The Māori people of New Zealand historically wore a variety of cloaks, including hieke, korowai, kahu huruhuru, kahu kurīб kaitaka, and some more. Each style is different but equally cute. Māori weavers were and still are very skilled and creative. Their hand-crafted woven cloaks look gorgeous and are really functional – they protect their wearers (men, women, and kids) from harsh weather conditions and, at the same time, indicate the status of a person. Today, we’re going to talk particularly about the korowai cloak.
Māori traditional korowai cloak
Korowai cloaks are exquisite traditional garments intricately woven and adorned with muka fiber tassels known as “hukahuka”. The process of creating hukahuka involves dyeing the muka (flax fiber) and twisting two bundles into a single cord, which is then skillfully woven into the body of the cloak. Depending on the type of hukahuka used for decoration, various styles of korowai have emerged. For instance, korowai kārure feature tassels that evoke an unraveling effect, while korowai ngore boast hukahuka resembling playful pompoms. On the other hand, korowai hihima showcase undyed tassels, adding a distinct touch.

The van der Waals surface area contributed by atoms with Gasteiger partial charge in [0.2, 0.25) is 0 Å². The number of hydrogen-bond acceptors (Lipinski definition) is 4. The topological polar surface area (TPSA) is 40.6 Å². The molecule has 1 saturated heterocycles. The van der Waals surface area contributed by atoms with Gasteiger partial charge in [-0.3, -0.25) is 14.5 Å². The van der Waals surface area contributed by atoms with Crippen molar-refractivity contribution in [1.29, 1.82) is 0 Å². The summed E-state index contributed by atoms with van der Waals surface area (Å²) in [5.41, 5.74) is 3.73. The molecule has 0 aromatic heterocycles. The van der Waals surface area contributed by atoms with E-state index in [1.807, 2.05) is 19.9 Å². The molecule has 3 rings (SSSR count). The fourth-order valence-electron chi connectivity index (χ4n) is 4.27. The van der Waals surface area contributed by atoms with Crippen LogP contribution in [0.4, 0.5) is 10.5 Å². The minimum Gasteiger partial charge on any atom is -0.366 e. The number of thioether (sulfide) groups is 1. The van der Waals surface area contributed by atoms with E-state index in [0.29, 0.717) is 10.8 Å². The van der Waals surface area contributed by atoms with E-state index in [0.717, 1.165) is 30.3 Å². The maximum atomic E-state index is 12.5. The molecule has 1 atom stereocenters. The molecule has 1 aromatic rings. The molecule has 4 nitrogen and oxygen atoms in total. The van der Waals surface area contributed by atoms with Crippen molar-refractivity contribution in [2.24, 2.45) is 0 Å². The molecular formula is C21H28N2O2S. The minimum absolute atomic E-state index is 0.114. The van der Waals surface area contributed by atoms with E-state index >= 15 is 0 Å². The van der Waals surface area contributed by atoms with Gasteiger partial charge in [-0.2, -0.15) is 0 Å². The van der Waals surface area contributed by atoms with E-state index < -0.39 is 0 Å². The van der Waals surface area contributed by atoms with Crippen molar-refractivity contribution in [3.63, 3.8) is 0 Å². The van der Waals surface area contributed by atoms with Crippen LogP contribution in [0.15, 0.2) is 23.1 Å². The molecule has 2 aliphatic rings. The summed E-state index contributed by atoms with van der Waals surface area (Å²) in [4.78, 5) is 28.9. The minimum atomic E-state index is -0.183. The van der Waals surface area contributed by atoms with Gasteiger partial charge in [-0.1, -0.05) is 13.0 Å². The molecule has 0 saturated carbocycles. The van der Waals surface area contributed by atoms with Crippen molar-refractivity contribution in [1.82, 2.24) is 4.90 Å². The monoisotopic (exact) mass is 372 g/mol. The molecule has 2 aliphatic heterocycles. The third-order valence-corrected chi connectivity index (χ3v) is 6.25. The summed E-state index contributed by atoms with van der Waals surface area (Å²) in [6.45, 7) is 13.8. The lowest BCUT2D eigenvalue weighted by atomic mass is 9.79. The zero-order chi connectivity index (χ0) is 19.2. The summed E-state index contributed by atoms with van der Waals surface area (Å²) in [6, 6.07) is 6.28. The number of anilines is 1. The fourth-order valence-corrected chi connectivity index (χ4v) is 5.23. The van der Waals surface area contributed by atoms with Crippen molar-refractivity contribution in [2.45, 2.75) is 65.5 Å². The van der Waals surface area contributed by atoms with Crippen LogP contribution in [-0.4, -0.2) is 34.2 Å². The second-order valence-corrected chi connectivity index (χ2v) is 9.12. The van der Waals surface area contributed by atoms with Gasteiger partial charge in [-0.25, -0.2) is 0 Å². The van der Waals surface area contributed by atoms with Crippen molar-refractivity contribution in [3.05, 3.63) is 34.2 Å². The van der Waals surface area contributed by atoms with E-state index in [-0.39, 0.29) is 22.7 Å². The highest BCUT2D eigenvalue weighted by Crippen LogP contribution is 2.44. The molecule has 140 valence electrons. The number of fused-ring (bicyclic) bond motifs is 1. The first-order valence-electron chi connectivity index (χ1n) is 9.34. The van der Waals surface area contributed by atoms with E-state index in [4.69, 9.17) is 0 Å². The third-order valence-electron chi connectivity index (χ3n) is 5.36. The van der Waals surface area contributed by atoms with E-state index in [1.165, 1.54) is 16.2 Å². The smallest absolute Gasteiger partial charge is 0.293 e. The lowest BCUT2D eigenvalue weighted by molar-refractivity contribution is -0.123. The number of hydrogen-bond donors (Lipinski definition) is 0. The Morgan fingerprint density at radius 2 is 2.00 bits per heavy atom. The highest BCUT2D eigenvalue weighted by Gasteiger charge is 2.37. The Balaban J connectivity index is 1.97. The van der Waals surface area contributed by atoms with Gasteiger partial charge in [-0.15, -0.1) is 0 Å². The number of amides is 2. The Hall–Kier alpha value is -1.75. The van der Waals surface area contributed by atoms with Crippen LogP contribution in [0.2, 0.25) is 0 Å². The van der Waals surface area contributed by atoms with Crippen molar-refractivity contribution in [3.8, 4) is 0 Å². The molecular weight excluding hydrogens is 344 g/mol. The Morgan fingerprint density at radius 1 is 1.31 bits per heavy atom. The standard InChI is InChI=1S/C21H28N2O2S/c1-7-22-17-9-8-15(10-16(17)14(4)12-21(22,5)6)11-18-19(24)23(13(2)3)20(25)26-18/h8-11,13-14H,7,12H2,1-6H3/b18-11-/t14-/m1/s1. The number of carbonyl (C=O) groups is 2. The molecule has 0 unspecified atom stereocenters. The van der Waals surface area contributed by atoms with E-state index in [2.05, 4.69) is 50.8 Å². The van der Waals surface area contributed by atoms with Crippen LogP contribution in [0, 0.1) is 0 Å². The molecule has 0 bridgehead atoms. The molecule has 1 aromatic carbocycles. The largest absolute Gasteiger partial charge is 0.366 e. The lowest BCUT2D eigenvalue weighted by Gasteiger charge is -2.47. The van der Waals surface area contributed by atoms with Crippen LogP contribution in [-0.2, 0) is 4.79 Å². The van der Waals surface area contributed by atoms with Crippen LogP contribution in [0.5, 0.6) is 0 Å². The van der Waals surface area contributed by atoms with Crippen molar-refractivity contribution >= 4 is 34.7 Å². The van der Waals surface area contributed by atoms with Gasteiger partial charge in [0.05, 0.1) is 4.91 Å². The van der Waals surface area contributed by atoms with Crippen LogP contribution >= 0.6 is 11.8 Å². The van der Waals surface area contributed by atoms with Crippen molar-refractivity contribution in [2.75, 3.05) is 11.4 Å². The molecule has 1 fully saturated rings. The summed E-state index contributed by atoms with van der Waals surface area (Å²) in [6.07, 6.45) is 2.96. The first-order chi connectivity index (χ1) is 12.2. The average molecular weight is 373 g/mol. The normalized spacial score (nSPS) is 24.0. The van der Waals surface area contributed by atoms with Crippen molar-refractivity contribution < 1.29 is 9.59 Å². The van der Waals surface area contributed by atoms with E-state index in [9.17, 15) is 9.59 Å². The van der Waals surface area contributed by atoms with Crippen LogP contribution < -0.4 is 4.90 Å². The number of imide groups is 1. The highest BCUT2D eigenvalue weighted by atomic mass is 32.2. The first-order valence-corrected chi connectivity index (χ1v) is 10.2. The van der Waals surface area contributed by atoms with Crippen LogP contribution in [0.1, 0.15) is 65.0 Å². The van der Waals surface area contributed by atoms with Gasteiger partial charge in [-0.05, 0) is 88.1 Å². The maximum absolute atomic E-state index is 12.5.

Portrait of a man wearing Māori cloak. Photo from Godber Collection, Alexander Turnbull Library
During Captain Cook's initial visit to New Zealand, korowai seemed to be scarce, as they were not depicted in drawings by his artists. However, by 1844, as George French Angas captured historical accounts of early New Zealand, korowai with striking black hukahuka had gained immense popularity. The hukahuka on exceptional korowai examples could reach lengths of up to 30 cm and were designed to move gracefully with every motion of the wearer. Unfortunately, many ancient korowai have lost their black hukahuka due to the dyeing process hastening the deterioration of the muka fibers.
The Māori korowai cloak is a garment showing the prestige and respect of its wearer and also the affiliation to the New Zealand cultural heritage.